The United Nations Human Development Index (HDI) rankings were released recently. Each all-purpose HDI score is intended to represent a country’s success at providing quality of life to its citizens. The index takes into account traditional factors of life including life expectancy, adult literacy and per-capita purchasing power.
However, some feel that these HDI rankings continually miss out a critical component: sustainability. This year, Chuluun Togtokh of the National University of Mongolia points out that by not factoring in per-capita carbon emissions, HDI rankings might reasonably deter smaller, less developed countries from continuing their focus on growing sustainably.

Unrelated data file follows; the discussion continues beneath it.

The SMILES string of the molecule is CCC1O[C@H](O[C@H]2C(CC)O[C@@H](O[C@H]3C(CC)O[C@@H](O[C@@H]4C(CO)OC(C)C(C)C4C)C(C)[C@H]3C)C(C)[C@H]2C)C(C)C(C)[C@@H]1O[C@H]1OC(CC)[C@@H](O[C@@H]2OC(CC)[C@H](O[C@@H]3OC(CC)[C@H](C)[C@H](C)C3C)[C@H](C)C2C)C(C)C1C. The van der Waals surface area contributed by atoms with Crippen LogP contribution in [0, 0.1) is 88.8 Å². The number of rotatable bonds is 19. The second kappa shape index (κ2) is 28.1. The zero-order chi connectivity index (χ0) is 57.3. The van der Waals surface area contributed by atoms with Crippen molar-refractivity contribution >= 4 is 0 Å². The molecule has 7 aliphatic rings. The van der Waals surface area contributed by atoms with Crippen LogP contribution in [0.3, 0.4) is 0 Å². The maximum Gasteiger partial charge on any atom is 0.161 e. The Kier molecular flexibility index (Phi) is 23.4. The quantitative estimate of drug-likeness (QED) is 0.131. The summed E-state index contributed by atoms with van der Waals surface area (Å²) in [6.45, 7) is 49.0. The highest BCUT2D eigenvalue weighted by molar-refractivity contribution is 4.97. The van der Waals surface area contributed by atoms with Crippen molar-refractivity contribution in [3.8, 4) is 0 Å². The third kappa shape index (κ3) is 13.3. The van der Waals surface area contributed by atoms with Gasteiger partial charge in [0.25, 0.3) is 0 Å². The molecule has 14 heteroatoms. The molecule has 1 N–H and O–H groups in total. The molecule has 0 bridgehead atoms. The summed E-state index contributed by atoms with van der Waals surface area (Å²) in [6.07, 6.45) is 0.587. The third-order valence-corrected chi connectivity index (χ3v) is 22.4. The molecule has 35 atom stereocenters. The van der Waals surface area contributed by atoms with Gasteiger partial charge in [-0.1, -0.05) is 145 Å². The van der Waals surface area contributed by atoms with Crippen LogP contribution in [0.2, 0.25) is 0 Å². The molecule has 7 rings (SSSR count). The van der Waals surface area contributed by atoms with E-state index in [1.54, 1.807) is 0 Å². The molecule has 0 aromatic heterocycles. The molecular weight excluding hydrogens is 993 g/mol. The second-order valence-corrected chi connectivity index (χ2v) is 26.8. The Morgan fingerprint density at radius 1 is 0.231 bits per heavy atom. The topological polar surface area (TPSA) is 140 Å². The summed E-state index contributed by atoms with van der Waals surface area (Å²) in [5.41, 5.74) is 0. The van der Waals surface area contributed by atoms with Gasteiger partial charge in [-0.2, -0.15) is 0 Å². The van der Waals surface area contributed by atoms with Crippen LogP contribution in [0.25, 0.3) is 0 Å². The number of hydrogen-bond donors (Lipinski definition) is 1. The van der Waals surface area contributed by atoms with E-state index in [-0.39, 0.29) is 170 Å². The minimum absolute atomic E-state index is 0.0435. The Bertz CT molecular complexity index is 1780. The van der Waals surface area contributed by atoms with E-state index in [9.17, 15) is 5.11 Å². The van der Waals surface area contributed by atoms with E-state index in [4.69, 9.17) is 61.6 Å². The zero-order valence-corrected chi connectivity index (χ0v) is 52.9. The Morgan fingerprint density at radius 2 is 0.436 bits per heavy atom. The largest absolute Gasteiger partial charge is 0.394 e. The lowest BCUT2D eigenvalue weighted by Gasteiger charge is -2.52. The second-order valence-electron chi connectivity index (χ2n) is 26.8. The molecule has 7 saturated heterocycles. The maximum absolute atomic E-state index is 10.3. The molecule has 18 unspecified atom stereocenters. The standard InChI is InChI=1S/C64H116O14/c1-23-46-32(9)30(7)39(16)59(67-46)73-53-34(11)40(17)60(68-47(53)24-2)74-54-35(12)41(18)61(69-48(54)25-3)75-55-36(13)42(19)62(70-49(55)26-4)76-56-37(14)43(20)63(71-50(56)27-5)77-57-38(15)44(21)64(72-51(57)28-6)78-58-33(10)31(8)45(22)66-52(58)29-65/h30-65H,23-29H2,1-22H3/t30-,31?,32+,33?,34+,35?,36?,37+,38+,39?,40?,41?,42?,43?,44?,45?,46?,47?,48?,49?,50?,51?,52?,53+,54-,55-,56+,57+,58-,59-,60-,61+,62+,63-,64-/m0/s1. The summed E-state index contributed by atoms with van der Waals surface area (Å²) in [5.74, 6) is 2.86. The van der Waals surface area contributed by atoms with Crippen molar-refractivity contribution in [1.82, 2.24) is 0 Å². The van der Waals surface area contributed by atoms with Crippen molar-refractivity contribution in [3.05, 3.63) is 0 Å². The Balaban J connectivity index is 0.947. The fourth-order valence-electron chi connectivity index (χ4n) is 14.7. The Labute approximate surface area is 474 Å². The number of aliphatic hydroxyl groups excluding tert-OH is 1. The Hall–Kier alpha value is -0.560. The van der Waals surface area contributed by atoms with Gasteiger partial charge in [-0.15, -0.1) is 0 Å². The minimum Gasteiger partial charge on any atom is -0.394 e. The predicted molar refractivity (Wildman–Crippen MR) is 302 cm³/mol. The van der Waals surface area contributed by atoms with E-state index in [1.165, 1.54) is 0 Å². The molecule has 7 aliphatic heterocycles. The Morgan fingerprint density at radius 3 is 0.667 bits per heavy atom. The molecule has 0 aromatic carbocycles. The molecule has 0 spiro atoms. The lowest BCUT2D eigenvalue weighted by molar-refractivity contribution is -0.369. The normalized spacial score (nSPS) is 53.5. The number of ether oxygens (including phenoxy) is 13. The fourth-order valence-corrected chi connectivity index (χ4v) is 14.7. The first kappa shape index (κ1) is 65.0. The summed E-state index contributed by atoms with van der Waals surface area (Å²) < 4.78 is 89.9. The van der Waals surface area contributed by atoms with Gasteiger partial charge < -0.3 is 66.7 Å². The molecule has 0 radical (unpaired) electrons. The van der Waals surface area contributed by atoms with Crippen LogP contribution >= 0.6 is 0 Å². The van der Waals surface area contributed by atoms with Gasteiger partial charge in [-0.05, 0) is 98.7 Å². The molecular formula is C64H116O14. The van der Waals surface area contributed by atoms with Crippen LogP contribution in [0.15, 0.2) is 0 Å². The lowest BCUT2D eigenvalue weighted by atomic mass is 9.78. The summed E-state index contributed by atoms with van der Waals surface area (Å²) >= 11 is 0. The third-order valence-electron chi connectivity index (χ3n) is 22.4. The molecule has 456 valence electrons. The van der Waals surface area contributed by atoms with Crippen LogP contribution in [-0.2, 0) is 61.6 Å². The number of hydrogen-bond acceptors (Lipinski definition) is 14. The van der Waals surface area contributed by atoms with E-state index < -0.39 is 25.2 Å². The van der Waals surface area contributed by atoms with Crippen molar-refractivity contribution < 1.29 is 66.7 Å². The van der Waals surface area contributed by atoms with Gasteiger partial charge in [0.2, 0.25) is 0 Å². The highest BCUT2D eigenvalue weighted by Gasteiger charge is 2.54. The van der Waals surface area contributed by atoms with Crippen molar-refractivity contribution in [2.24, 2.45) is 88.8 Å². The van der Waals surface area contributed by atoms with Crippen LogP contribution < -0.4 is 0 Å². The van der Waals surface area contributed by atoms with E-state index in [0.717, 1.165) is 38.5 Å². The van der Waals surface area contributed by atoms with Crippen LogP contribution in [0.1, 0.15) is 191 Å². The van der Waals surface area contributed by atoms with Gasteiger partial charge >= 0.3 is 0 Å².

Interestingly, when carbon footprints are included to find the proposed Human Sustainable Development Index, many of the world’s top countries drop considerably in the rankings. Australia, the United States and Canada all fall out of the top 10, while Hong Kong, Sweden and Switzerland take over those top spots, and Norway remains at number one.
While both the current indexing system and Togtokh’s proposed system are each an oversimplification of a complex problem, sustainability is certainly an important aspect for our strained environment that should definitely be considered when analyzing quality of life.